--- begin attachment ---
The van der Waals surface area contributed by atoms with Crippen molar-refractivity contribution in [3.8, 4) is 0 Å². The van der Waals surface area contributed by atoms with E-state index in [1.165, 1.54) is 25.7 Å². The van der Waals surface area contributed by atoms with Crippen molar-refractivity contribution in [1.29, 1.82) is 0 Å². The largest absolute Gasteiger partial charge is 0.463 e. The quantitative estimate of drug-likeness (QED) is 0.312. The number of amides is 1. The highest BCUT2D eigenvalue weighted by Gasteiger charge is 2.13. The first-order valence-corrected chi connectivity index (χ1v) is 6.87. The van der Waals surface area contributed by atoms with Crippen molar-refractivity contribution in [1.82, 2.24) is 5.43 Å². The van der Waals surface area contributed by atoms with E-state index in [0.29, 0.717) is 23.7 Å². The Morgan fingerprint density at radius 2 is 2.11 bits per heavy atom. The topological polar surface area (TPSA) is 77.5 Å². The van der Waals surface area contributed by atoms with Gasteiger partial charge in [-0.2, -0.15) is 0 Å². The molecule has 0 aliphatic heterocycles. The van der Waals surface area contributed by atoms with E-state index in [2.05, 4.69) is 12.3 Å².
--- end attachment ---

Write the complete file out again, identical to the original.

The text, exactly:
The van der Waals surface area contributed by atoms with Crippen molar-refractivity contribution in [3.8, 4) is 0 Å². The van der Waals surface area contributed by atoms with E-state index in [1.165, 1.54) is 25.7 Å². The van der Waals surface area contributed by atoms with Crippen molar-refractivity contribution in [1.29, 1.82) is 0 Å². The largest absolute Gasteiger partial charge is 0.463 e. The quantitative estimate of drug-likeness (QED) is 0.312. The number of amides is 1. The highest BCUT2D eigenvalue weighted by Gasteiger charge is 2.13. The first-order valence-corrected chi connectivity index (χ1v) is 6.87. The van der Waals surface area contributed by atoms with Crippen molar-refractivity contribution in [1.82, 2.24) is 5.43 Å². The van der Waals surface area contributed by atoms with E-state index in [0.29, 0.717) is 23.7 Å². The Morgan fingerprint density at radius 2 is 2.11 bits per heavy atom. The topological polar surface area (TPSA) is 77.5 Å². The van der Waals surface area contributed by atoms with Gasteiger partial charge in [-0.2, -0.15) is 0 Å². The molecule has 0 aliphatic heterocycles. The van der Waals surface area contributed by atoms with E-state index in [2.05, 4.69) is 12.3 Å².